Flood myth, Hydrology, Flooding, Socio-hydrology and Physical geography are his primary areas of study. His study in Flood myth is interdisciplinary in nature, drawing from both Climate change, Environmental resource management, Snowmelt, Hydrology and Operations research. His research in Climate change intersects with topics in River flood, Mediterranean climate, Winter storm and Meteorology.
His research combines Human systems engineering and Hydrology. His Physical geography research is multidisciplinary, incorporating perspectives in Elevation, Geostatistics, Regression and Seasonality. His work carried out in the field of Seasonality brings together such families of science as Hazard, Climate model, Precipitation, Drainage divide and Discharge.
Alberto Viglione focuses on Flood myth, Hydrology, Surface runoff, Hydrology and Physical geography. His study in the field of Return period also crosses realms of Magnitude. Alberto Viglione regularly ties together related areas like Spatial variability in his Hydrology studies.
The concepts of his Surface runoff study are interwoven with issues in Storm and Meteorology. He combines subjects such as Precipitation, Snowmelt and Seasonality with his study of Physical geography. Many of his studies on Seasonality apply to Climate change as well.
The scientist’s investigation covers issues in Flood myth, Political science, Library science, General assembly and Publication process. His research on Flood myth concerns the broader Hydrology. He integrates many fields, such as Political science and engineering, in his works.
His Environmental planning research focuses on Sustainable development and how it connects with Precautionary principle and Human systems engineering. His work deals with themes such as Snowmelt, Quantile and Precipitation, which intersect with Physical geography. The various areas that Alberto Viglione examines in his Flooding study include Climate change, Hydrology and Seasonality.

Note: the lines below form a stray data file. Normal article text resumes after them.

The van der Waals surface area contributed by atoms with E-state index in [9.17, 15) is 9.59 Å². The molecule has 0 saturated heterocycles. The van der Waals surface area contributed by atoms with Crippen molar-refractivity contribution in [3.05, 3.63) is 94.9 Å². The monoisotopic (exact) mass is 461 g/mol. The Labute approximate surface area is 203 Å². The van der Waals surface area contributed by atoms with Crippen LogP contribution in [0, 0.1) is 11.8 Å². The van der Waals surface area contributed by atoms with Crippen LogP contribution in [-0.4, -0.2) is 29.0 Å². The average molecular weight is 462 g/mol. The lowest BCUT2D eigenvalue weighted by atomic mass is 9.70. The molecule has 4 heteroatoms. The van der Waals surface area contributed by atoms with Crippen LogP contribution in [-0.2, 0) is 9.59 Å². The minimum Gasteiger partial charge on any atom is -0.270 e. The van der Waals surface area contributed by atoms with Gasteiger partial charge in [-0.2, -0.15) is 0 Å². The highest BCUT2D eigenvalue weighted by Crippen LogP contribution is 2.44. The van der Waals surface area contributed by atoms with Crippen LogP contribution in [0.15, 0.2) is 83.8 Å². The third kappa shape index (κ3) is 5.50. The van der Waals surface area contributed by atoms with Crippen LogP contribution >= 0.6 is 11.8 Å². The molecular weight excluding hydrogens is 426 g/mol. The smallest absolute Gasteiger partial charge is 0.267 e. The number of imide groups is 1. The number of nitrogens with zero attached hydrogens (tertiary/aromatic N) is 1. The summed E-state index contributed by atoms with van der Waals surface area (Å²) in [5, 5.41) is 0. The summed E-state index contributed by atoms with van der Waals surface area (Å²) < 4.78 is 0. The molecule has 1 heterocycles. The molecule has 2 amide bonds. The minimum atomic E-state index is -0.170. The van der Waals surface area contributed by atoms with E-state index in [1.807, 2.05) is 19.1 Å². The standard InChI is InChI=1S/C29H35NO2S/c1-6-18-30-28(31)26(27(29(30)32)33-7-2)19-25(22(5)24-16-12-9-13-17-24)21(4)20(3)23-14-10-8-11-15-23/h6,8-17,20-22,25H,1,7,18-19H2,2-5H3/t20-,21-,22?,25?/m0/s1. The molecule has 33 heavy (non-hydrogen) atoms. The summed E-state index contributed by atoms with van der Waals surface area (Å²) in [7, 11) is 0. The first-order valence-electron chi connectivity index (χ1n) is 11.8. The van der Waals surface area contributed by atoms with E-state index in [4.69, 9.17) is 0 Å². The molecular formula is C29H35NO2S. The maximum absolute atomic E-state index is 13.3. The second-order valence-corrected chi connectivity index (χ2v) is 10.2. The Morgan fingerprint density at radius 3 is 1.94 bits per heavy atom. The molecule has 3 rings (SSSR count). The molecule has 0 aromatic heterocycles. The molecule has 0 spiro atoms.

Alberto Viglione mainly focuses on Flood myth, Physical geography, Surface runoff, Drainage basin and Hydrology. His work in Flood myth covers topics such as Flooding which are related to areas like Seasonality. While the research belongs to areas of Physical geography, Alberto Viglione spends his time largely on the problem of Precipitation, intersecting his research to questions surrounding Climate model.
Alberto Viglione interconnects Data mining and Civil engineering in the investigation of issues within Surface runoff. His study in the field of Catchment scale is also linked to topics like Gumbel distribution. His study looks at the relationship between Hydrology and topics such as Snowmelt, which overlap with Base flow, Snow line, Elevation and Snow cover.
This overview was generated by a machine learning system which analysed the scientist’s body of work. If you have any feedback, you can contact us here.
A compilation of data on European flash floods
Eric Gaume;Valerie Bain;Pietro Bernardara;Olivier Newinger.
Journal of Hydrology (2009)
“Panta Rhei—Everything Flows”: Change in hydrology and society—The IAHS Scientific Decade 2013–2022
A. Montanari;G. Young;H.H.G. Savenije;D.A. Hughes.
Hydrological Sciences Journal-journal Des Sciences Hydrologiques (2013)
Runoff prediction in ungauged basins: Synthesis across processes, places and scales
Günter Blöschl;Murugesu Sivapalan;Thorsten Wagener;Alberto Viglione.
Changing climate shifts timing of European floods
Günter Blöschl;Julia Hall;Juraj Parajka;Rui A. P. Perdigão.
Changing climate both increases and decreases European river floods
Günter Blöschl;Julia Hall;Alberto Viglione;Alberto Viglione;Rui A P Perdigão.
Understanding Flood Regime Changes in Europe: A state of the art assessment
J Hall;B Arheimer;M Borga;R Brazdil;R Brazdil.
Hydrology and Earth System Sciences (2014)
Socio-hydrology: conceptualising human-flood interactions
G. Di Baldassarre;A. Viglione;G. Carr;L. Kuil.
Hydrology and Earth System Sciences (2013)
Debates—Perspectives on socio-hydrology: Capturing feedbacks between physical and social processes
Giuliano Di Baldassarre;Alberto Viglione;Gemma Carr;Linda Kuil.
Water Resources Research (2015)
Twenty-three unsolved problems in hydrology (UPH)–a community perspective
Günter Blöschl;Marc F.P. Bierkens;Antonio Chambel;Christophe Cudennec.
Floods and climate: emerging perspectives for flood risk assessment and management
B. Merz;J. Aerts;K. Arnbjerg-Nielsen;M. Baldi.
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